First, of course, the food.  It starts with starchy staples, mostly sweet potatoes, millet, rice, maize, sorghum, cassava, squash, and plantains.  These starches are used to scoop up, usually by hand, some combination of beans, peas, sesame seed paste, and, if you’re not incredibly food insecure, goat, fish, chicken, beef, or offal. The modicum of nonstarchy vegetables is nearly always cooked: the beans and meat stews are boiled with small pieces of tomato, green pepper, and onion, and a common side dish is boiled leafy greens.  I recently read an account of a Ugandan grandmother’s reaction to Western salads, laughing and asking how people can be healthy eating these raw foods since humans are not goats or cows.  The author explained how cooking all vegetables is a protective tradition, as soil and water is often contaminated by waste, but I wonder if there is more to it.  Fruit is eaten raw, however, and the most common fruits I see are bananas, oranges, jackfruit, mangos, avocado, passion fruit, and watermelons.  In terms of ferments, I’ve only heard of bongo (fermented milk) and the various alcoholic homebrews, usually from banana, maize, sorghum, or millet.

Example meals:  a plate of sweet potato and posho (stiff maize porridge) with a bowl of beans in a sesame paste sauce; kwan kal (stiff millet porridge) with boiled greens, tahini mixed in the green water; rice with a bowl of smoked goat meat stew.

fresh fish, sesame pasted greens, stiff millet porridge, sweet potatoes

One of my favorite meals, also an Acholi staple, is sesame paste mixed with mashed, cooked pigeon peas (dek ngoo) drizzled with dark shea nut oil (moo yaa).  Eat this by dipping in pieces of sweet potato or kwan kal.  These are typical lunches and dinners.

dek gnoo and moo yaa, with stiff maize porridge rice on the right

Breakfast is varied.  Some skip it, especially if they live in poverty and work all day (sure, call it a “feeding window, or just malnutrition).  Milk tea and milk instant coffee are very popular, with a milk-to-water ratio of 1:1 loaded up with table sugar.  The milk here is delicious– largely local and grassfed, it tastes so rich and sweet (a Ugandan colleague’s wife, who lived in the US for a year, told me “American milk doesn’t taste like milk”).  Millet porridge is served in some schools for breakfast.  A popular drink for children is milk, fermented or fresh, mixed with some kind of grain (I’ve heard millet or corn).  More common outside of the north, but still present here, is katogo:  stewed plantain or banana with offal or groundnuts.  Groundnuts are very similar to peanuts, and people buy them roasted for breakfast or snacking.  Groundnut stew (similar to a mild peanut sauce) is common elsewhere, but sesame paste stews are more common here.  Overall, the food variety is less than other places I’ve traveled, and the dishes are quite plain with little spice or herb additions– low food reward, perhaps.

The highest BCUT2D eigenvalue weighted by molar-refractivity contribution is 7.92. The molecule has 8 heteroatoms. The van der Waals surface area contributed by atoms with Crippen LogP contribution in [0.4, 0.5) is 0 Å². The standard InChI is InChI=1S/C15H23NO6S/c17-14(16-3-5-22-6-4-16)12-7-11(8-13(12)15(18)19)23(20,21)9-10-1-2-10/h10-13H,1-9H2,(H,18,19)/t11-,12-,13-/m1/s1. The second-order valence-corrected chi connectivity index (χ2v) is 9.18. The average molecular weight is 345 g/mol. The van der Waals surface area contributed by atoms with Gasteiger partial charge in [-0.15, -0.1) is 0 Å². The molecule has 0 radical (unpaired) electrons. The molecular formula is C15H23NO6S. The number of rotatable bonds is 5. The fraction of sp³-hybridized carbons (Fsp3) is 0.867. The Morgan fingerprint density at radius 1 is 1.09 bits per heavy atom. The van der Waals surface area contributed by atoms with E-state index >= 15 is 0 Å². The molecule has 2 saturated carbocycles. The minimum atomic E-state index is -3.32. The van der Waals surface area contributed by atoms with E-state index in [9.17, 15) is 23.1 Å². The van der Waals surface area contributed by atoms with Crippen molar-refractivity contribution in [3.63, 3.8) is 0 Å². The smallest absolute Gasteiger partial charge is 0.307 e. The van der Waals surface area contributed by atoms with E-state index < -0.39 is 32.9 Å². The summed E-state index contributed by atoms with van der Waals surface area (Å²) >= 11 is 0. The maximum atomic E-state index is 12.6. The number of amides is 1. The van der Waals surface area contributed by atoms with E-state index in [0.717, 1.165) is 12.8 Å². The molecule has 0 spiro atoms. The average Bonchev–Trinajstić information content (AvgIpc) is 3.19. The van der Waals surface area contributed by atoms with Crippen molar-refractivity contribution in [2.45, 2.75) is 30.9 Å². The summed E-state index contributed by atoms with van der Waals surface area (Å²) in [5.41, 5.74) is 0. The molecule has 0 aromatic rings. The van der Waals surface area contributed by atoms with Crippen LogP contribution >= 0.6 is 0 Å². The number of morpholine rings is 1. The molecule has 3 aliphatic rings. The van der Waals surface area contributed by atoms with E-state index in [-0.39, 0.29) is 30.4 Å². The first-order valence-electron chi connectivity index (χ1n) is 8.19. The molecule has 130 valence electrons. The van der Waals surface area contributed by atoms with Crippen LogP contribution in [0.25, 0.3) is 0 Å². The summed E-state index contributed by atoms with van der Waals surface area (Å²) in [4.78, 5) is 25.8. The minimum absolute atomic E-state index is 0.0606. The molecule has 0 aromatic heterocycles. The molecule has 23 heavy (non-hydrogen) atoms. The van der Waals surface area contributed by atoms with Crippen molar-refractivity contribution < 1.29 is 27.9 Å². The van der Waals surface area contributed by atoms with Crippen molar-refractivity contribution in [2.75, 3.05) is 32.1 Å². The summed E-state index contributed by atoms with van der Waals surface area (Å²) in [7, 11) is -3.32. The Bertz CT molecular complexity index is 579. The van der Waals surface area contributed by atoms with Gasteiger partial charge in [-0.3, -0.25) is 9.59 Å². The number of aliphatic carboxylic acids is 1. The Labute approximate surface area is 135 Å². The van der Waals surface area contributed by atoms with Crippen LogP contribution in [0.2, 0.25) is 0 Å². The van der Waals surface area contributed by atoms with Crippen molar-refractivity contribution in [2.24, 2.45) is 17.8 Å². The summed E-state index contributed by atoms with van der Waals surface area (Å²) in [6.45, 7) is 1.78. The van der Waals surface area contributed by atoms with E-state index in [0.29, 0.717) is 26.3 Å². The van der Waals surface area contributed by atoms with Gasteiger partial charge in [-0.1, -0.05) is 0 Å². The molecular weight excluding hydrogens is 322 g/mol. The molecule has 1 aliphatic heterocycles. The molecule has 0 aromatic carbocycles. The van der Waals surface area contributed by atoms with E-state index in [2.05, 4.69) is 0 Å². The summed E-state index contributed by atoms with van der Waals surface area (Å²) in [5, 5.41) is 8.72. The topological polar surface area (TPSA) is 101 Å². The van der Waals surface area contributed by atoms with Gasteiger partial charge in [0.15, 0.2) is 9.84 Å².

That all sounds wonderful, but I left out a big part of the common diet:  wheat, vegetable oils, and soft drinks.  All new additions to the food tradition, sometimes supplanting old foods.  Indian influence means chapati and samosas are common street foods, cooked in vegetable oils, of course.  Loaves of bread are becoming a staple, as well, and some people eat it with a schmear of sesame seed butter for breakfast.  I was happy to discover how common eggs are, but if I eat out, they are always fried brown in veg oil.  So it goes.  Within the ubiquity of food insufficiency in a context of very limited healthcare, I fear the implications of substituting already meager dietary items with these industrial foods.

Modern staples: vegetable oils, toilet paper, and soda

Walking around, I see people in positions that could be in Gokhale’s book.  The women work hard– constantly bent over to cook, wash dishes, do laundry, and clean floors (brooms are 2-3 feet long and made from reeds, mops are rags that you move with your arms).  They stay bent at the waist with perfectly straight backs, motivating me to keep stretching the hammies…

Women at work

 Some of these chores are done squatting, too.  Otherwise, the women can be seen transporting heavy objects on their heads, from 5 gallon jugs of water to sacks of grain.  This is all done with a baby wrapped to their backs.